All you need is to look at your bottom line to decide on how successful you are, right? It all sounds true until that bottom line begins to dwindle. There’s something that you’ve certainly overlooked if your only strategy is to make money.
Does an Aim for Profits Override Your Ability to Give Answers?
More and more, businesses are discovering the disadvantage in gauging their success solely through the “bottom line.” Researchers are finding that both managers and employees also realize the drawback of a “bottom-line mentality.” Having a BLM—what it’s now called—might lead you to be accountable in some regards, but there are inherent pitfalls to enter if you focus solely on revenue.
The Challenge with Bottom-Line Thinking
The central challenge of focusing only on your revenue is the inability to align it to the contributions from you and your team. Think about what people who buy products and services actually want. They want to solve a problem or fulfill a need. Some buyers even want to improve the things that weren’t a problem in the first place. Your business, for example, won’t become successful by making money in these cases.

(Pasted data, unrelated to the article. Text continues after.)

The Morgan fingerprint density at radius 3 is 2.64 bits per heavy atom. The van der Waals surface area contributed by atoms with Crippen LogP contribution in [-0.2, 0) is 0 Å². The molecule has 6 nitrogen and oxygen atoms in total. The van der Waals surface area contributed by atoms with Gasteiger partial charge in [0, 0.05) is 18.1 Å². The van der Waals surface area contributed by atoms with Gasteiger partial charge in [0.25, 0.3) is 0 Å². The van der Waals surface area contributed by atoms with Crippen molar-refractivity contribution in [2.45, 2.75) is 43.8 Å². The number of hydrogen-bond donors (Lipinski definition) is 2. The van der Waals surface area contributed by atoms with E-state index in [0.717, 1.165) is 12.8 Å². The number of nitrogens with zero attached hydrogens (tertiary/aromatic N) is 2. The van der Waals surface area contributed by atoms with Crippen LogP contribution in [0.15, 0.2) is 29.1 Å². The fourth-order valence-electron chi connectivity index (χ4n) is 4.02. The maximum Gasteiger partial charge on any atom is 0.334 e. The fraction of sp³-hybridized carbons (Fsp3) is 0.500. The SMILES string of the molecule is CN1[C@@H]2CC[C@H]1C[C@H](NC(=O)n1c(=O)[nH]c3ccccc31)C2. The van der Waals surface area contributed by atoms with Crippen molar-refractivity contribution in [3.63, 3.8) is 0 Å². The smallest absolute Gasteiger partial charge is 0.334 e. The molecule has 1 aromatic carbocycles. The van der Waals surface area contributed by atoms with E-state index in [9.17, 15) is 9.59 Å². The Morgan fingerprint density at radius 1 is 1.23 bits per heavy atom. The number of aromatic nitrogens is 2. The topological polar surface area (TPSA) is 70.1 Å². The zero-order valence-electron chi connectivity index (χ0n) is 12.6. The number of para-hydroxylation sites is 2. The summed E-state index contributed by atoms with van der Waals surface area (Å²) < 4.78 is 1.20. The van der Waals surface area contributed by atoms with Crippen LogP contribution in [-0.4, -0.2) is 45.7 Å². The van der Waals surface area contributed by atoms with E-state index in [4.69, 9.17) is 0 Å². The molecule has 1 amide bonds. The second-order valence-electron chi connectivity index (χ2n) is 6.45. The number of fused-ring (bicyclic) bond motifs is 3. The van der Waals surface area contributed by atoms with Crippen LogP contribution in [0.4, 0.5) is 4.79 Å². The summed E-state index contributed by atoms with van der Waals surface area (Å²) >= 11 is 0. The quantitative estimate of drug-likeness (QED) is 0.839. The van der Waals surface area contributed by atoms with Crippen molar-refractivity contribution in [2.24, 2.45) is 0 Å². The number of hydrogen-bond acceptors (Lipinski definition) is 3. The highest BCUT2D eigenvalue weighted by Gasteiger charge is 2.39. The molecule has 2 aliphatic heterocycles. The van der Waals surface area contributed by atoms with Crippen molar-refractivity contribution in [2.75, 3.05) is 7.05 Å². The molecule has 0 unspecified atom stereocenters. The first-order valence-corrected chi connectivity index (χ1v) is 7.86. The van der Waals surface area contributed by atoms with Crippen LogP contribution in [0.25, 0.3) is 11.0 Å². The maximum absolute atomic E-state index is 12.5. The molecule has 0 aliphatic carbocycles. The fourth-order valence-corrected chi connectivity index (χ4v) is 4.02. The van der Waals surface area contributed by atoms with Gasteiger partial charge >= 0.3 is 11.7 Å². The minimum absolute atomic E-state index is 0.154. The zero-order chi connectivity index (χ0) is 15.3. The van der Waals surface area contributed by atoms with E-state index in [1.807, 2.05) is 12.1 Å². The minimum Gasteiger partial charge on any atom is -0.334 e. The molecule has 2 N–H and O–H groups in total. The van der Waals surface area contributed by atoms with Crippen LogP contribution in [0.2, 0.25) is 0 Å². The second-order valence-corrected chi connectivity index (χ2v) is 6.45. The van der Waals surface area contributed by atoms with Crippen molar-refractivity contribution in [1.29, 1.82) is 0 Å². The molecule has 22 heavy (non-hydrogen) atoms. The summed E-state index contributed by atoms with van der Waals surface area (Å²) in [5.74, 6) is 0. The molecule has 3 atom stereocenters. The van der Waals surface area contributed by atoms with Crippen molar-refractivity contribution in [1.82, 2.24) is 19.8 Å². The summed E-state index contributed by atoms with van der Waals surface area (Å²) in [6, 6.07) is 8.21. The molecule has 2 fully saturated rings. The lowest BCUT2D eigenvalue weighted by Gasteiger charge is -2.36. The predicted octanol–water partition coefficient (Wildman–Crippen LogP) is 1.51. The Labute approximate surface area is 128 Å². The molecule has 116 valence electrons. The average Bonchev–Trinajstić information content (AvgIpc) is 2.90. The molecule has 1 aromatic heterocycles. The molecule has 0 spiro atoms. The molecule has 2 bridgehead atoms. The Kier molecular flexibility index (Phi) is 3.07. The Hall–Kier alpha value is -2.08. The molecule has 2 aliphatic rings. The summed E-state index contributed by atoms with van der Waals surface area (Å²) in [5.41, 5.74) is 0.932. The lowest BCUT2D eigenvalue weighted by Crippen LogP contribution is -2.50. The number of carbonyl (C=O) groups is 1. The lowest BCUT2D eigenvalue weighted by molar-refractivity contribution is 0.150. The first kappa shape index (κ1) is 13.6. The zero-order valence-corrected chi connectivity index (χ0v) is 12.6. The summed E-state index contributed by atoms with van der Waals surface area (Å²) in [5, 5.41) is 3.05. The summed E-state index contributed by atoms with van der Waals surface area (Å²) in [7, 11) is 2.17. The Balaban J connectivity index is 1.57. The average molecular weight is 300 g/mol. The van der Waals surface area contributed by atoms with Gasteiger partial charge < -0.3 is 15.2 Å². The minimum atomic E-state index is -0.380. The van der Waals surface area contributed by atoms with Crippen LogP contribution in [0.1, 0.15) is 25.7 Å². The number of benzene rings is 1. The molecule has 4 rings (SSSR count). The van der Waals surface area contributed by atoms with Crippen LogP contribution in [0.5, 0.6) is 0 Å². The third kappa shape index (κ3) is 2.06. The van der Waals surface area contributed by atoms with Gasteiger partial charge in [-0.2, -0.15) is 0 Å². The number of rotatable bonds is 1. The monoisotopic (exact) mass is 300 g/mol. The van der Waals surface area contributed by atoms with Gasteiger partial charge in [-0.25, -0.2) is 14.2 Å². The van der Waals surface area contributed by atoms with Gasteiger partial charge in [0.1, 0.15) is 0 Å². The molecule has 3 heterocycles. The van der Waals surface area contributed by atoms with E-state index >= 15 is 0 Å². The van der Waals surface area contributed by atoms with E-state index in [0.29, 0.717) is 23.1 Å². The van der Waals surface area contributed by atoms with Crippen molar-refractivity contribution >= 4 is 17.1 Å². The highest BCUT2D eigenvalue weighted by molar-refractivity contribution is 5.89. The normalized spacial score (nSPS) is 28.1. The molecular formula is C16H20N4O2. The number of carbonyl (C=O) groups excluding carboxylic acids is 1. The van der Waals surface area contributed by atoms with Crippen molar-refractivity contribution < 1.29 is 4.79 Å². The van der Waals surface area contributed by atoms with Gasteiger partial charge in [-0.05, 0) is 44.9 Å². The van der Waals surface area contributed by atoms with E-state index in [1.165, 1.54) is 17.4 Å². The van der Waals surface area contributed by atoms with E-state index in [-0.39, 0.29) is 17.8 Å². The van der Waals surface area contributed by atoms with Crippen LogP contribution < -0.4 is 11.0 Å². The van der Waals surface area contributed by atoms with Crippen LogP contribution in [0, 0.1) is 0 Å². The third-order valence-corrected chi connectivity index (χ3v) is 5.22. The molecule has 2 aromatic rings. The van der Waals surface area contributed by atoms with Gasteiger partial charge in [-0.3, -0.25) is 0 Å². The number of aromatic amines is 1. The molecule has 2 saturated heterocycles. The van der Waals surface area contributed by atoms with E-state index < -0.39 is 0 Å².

Your success would be based on the consumer choosing you. Here are some common mistakes that lead to losses when the sole focus is on making money:
– Putting Finances Before Solutions
Let’s face it, numbers are, more common than not, very arbitrary. You can’t exactly know what, who, when, or where by looking at a single financial digit. Sure, it helps to have some accounting in place, but the solutions you provide for your clients are only effective when they’re useful and cost-effective. Real solutions are ones that we find at a bargain price. What they achieve outweighs what we pay for them.
Remember that you succeed only if you achieve solutions—not sales.
– Doing Things by any Means—but not by Effective Ones
Looking too closely at the financial figures causes you to lose track of your means. Once you pursue your bottom line with a “by any means necessary” mentality, you sacrifice consumer relationships and, ultimately, your product’s value.
Be sure to put the value you give people over the sale that you want from them.